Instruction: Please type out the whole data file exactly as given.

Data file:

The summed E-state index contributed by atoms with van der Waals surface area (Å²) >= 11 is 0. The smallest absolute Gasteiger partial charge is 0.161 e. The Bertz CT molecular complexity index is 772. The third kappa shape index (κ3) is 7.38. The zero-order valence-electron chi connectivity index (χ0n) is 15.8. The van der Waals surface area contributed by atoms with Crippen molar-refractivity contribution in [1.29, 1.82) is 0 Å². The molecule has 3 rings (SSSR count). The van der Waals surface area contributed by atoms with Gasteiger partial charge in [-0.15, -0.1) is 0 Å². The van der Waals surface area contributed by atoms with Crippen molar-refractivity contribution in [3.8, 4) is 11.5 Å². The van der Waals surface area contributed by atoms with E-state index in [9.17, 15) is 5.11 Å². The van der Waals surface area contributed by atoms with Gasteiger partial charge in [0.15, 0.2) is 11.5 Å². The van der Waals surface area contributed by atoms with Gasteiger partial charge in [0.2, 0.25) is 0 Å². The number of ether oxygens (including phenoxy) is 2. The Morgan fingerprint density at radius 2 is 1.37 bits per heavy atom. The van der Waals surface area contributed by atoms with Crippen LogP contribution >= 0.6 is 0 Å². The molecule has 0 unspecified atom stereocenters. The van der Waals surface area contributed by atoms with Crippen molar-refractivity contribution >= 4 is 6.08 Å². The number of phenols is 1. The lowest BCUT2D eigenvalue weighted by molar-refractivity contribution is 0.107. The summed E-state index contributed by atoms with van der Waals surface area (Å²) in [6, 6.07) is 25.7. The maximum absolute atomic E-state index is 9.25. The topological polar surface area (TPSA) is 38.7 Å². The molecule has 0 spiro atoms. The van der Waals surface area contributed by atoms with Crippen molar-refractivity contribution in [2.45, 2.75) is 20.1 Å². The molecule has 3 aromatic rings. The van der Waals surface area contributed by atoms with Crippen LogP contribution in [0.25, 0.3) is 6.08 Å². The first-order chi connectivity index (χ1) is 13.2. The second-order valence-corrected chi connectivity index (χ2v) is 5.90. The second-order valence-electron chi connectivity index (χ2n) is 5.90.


The summed E-state index contributed by atoms with van der Waals surface area (Å²) >= 11 is 0. The smallest absolute Gasteiger partial charge is 0.161 e. The Bertz CT molecular complexity index is 772. The third kappa shape index (κ3) is 7.38. The zero-order valence-electron chi connectivity index (χ0n) is 15.8. The van der Waals surface area contributed by atoms with Crippen molar-refractivity contribution in [1.29, 1.82) is 0 Å². The molecule has 3 rings (SSSR count). The van der Waals surface area contributed by atoms with Gasteiger partial charge in [-0.15, -0.1) is 0 Å². The van der Waals surface area contributed by atoms with Crippen molar-refractivity contribution in [3.8, 4) is 11.5 Å². The van der Waals surface area contributed by atoms with E-state index in [9.17, 15) is 5.11 Å². The van der Waals surface area contributed by atoms with Gasteiger partial charge in [0.15, 0.2) is 11.5 Å². The van der Waals surface area contributed by atoms with Gasteiger partial charge in [0.2, 0.25) is 0 Å². The number of ether oxygens (including phenoxy) is 2. The Morgan fingerprint density at radius 2 is 1.37 bits per heavy atom. The van der Waals surface area contributed by atoms with Crippen LogP contribution >= 0.6 is 0 Å². The molecule has 0 unspecified atom stereocenters. The van der Waals surface area contributed by atoms with Crippen molar-refractivity contribution >= 4 is 6.08 Å². The number of phenols is 1. The lowest BCUT2D eigenvalue weighted by molar-refractivity contribution is 0.107. The summed E-state index contributed by atoms with van der Waals surface area (Å²) in [6, 6.07) is 25.7. The maximum absolute atomic E-state index is 9.25. The topological polar surface area (TPSA) is 38.7 Å². The molecule has 0 spiro atoms. The van der Waals surface area contributed by atoms with Crippen molar-refractivity contribution in [2.45, 2.75) is 20.1 Å². The molecule has 3 aromatic rings. The van der Waals surface area contributed by atoms with Crippen LogP contribution in [0.25, 0.3) is 6.08 Å². The first-order chi connectivity index (χ1) is 13.2. The second-order valence-corrected chi connectivity index (χ2v) is 5.90. The second-order valence-electron chi connectivity index (χ2n) is 5.90.